On the matter of substance's being infinite, I think infinity follows from the infinity of its attributes, and (more basically) from the one substance's nature as self-contained and unlimited by any other substance. This makes it all-inclusive, hence in one sense infinite.

It's no easy task to make full sense of Spinoza. I have simply offered the best I can.

REFERENCES

Spinoza, Ethics, tr. G.H.R. Parkinson, Cambridge : CUP, 2000. See Introduction, 55-7.

Joel I. Friedman, 'An Overview of Spinoza's "Ethics"', Synthese, Vol. 37, No. 1, Spinoza in Modern Dress (Jan., 1978), pp. 67-106.

William Charlton, 'Spinoza's Monism', The Philosophical Review, Vol. 90, No. 4 (Oct., 1981), pp. 503-529.

Stuart Hampshire, Spinoza, London : Penguin, 2007.

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    I think this answer is great 👍🏽 – Joseph Weissman Apr 30 '18 at 15:17
  • Text amended (at end) to cover the infinity of substance. – Geoffrey Thomas Apr 30 '18 at 15:22
  • @Joseph Weissman. Comment very much appreciated. Thank you - Geoff – Geoffrey Thomas Apr 30 '18 at 15:24
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    Thanks for the answer. I came to the same conclusions you posted i.e. infinite refers to infinite attributes and Spinoza is updating the theory in real time. – Robert C May 1 '18 at 11:38
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    @Robert C. Good to get some agreement in philosophy ! All the best - Geoff – Geoffrey Thomas May 1 '18 at 12:05
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Spinoza is new to me.

His starting place of the definition of substances is God, being the primary substance, which is infinite and singular.

As with all philosophical arguments you need to start from their assumed premise. I also find the assumption that a substance can be created, however you define such a thing, and then suggests it exists in that form infinitely. The fact it was created by definition means it had a point where it did not exist, so equally in the future can have a point where it no longer exists. So within this logic an infinite thing has no beginning and no end, and will always be so, while everything else is indeterminate, ie has the potential for infinity going forward, but is not guaranteed.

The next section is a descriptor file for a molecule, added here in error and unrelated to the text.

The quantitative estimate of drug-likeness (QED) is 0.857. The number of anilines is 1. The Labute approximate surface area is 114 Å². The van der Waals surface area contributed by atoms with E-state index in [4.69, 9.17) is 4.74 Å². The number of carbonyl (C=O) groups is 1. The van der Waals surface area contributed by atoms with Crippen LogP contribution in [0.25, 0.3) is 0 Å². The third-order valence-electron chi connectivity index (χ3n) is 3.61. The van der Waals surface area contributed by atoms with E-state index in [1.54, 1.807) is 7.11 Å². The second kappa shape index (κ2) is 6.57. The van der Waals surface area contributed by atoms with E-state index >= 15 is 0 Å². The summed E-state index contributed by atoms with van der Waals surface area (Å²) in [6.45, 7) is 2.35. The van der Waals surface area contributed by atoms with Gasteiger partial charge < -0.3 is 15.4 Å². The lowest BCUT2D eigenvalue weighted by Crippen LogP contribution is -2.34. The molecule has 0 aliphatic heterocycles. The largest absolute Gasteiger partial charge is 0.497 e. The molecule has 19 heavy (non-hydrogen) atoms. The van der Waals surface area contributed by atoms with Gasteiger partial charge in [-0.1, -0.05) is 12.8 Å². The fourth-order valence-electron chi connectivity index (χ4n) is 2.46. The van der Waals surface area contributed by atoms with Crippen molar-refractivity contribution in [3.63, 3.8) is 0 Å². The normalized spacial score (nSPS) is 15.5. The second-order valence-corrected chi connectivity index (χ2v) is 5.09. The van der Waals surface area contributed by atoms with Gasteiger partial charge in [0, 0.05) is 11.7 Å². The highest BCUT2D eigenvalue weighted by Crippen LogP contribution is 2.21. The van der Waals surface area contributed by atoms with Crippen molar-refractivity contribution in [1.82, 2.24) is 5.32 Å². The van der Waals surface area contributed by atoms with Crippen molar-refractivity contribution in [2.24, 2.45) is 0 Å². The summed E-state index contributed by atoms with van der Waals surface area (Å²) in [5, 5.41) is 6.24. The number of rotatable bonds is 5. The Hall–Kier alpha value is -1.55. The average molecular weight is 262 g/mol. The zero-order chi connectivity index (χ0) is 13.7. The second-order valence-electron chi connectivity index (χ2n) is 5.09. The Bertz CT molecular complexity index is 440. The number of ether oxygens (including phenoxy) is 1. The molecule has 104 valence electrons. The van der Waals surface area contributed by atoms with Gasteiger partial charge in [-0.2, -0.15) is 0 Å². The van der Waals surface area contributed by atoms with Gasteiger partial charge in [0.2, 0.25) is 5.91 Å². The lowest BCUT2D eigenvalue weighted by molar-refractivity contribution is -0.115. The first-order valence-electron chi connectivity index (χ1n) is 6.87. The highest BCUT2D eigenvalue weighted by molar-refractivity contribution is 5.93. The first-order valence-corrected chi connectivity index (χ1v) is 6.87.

I would like to see an argument that disproves this proposition, but then I am new to such propositions.

The word substance, appears to mean the existence of everything has a substance to it. So it is as infinite as much as everything that exists, so one has already assumed substance to be infinite, as there are no boundaries to the definition as it includes all existence and anything one might discover as existing. Equally by using this concept you will only get the conclusion one substance exists, because by defining it on this basis, anything that could be called another substance is not by definition of what a substance is.

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Every number can be used infinitely many times, yet there is only one number of each size. There is no logical problem here. The two statements are not really related.

The same way 'size' is an aspect of numbers that completely differentiates them, 'nature' is an aspect of substances that completely differentiates them. That has nothing to do with whether or not the substance can be used up or limited in the same way having different sizes has nothing to do with whether any given number can be 'used up' or 'worn out'.

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You could consider this like a proof by contradiction. Assume there are multiple substances... If we can show in general that the idea of two substances must actually be inherently contradictory, we have proved the “unicity”, the unity or singularity of substance.

  • Or at least that some other hypothesis might hold; we’d also have to assume “there are one or several substances” – Joseph Weissman Apr 29 '18 at 16:33